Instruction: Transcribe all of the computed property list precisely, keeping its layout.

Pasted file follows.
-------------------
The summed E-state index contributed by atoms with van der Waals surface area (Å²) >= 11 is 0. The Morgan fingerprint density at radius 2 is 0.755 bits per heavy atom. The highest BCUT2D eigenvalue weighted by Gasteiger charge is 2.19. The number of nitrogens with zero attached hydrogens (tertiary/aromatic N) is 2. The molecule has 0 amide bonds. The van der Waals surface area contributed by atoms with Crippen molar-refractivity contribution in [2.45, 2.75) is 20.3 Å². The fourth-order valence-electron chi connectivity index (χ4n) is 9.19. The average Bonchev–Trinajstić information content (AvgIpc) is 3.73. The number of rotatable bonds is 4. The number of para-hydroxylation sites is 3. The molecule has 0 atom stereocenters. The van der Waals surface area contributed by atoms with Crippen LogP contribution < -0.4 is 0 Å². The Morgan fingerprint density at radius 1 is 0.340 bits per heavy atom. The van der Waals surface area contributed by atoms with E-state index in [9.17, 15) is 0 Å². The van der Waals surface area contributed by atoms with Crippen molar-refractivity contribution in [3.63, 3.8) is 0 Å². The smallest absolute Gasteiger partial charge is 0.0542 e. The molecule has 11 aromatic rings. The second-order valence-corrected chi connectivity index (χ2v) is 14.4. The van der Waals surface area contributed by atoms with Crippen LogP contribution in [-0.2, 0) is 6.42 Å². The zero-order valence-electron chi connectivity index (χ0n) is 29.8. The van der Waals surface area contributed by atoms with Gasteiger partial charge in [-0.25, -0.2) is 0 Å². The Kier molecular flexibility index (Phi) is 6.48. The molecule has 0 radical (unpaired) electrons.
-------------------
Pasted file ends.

The summed E-state index contributed by atoms with van der Waals surface area (Å²) >= 11 is 0. The Morgan fingerprint density at radius 2 is 0.755 bits per heavy atom. The highest BCUT2D eigenvalue weighted by Gasteiger charge is 2.19. The number of nitrogens with zero attached hydrogens (tertiary/aromatic N) is 2. The molecule has 0 amide bonds. The van der Waals surface area contributed by atoms with Crippen molar-refractivity contribution in [2.45, 2.75) is 20.3 Å². The fourth-order valence-electron chi connectivity index (χ4n) is 9.19. The average Bonchev–Trinajstić information content (AvgIpc) is 3.73. The number of rotatable bonds is 4. The number of para-hydroxylation sites is 3. The molecule has 0 atom stereocenters. The van der Waals surface area contributed by atoms with Crippen LogP contribution < -0.4 is 0 Å². The Morgan fingerprint density at radius 1 is 0.340 bits per heavy atom. The van der Waals surface area contributed by atoms with E-state index in [9.17, 15) is 0 Å². The van der Waals surface area contributed by atoms with Crippen molar-refractivity contribution in [3.63, 3.8) is 0 Å². The smallest absolute Gasteiger partial charge is 0.0542 e. The molecule has 11 aromatic rings. The second-order valence-corrected chi connectivity index (χ2v) is 14.4. The van der Waals surface area contributed by atoms with Crippen LogP contribution in [-0.2, 0) is 6.42 Å². The zero-order valence-electron chi connectivity index (χ0n) is 29.8. The van der Waals surface area contributed by atoms with Gasteiger partial charge in [-0.25, -0.2) is 0 Å². The Kier molecular flexibility index (Phi) is 6.48. The molecule has 0 radical (unpaired) electrons.